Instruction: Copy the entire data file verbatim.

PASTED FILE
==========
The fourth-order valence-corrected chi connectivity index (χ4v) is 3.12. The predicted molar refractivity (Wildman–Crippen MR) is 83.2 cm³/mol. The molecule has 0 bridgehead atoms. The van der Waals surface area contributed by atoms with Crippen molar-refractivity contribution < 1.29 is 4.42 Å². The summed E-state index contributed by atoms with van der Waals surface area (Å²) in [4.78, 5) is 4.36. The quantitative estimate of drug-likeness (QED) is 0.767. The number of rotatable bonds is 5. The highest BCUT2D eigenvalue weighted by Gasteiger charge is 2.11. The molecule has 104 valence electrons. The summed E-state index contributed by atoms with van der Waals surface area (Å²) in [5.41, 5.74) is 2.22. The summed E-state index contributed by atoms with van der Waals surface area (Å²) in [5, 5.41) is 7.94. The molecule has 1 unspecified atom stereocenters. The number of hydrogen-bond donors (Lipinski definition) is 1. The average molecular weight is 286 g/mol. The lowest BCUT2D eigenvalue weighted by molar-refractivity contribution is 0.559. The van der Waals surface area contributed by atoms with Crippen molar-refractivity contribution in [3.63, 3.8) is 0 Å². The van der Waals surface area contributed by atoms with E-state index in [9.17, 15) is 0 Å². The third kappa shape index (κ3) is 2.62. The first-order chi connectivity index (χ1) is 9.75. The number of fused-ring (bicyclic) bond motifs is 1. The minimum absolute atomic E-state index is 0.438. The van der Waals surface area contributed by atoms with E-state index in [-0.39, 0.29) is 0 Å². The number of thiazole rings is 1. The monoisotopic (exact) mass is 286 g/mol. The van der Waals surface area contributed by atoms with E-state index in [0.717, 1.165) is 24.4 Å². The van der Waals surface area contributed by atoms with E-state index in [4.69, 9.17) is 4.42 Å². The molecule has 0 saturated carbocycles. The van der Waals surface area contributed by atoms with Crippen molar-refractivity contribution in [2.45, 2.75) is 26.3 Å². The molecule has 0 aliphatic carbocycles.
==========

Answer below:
The fourth-order valence-corrected chi connectivity index (χ4v) is 3.12. The predicted molar refractivity (Wildman–Crippen MR) is 83.2 cm³/mol. The molecule has 0 bridgehead atoms. The van der Waals surface area contributed by atoms with Crippen molar-refractivity contribution < 1.29 is 4.42 Å². The summed E-state index contributed by atoms with van der Waals surface area (Å²) in [4.78, 5) is 4.36. The quantitative estimate of drug-likeness (QED) is 0.767. The number of rotatable bonds is 5. The highest BCUT2D eigenvalue weighted by Gasteiger charge is 2.11. The molecule has 104 valence electrons. The summed E-state index contributed by atoms with van der Waals surface area (Å²) in [5.41, 5.74) is 2.22. The summed E-state index contributed by atoms with van der Waals surface area (Å²) in [5, 5.41) is 7.94. The molecule has 1 unspecified atom stereocenters. The number of hydrogen-bond donors (Lipinski definition) is 1. The average molecular weight is 286 g/mol. The lowest BCUT2D eigenvalue weighted by molar-refractivity contribution is 0.559. The van der Waals surface area contributed by atoms with Crippen molar-refractivity contribution in [3.63, 3.8) is 0 Å². The van der Waals surface area contributed by atoms with E-state index in [9.17, 15) is 0 Å². The third kappa shape index (κ3) is 2.62. The first-order chi connectivity index (χ1) is 9.75. The number of fused-ring (bicyclic) bond motifs is 1. The minimum absolute atomic E-state index is 0.438. The van der Waals surface area contributed by atoms with E-state index in [-0.39, 0.29) is 0 Å². The number of thiazole rings is 1. The monoisotopic (exact) mass is 286 g/mol. The van der Waals surface area contributed by atoms with E-state index in [0.717, 1.165) is 24.4 Å². The van der Waals surface area contributed by atoms with E-state index in [4.69, 9.17) is 4.42 Å². The molecule has 0 saturated carbocycles. The van der Waals surface area contributed by atoms with Crippen molar-refractivity contribution in [2.45, 2.75) is 26.3 Å². The molecule has 0 aliphatic carbocycles.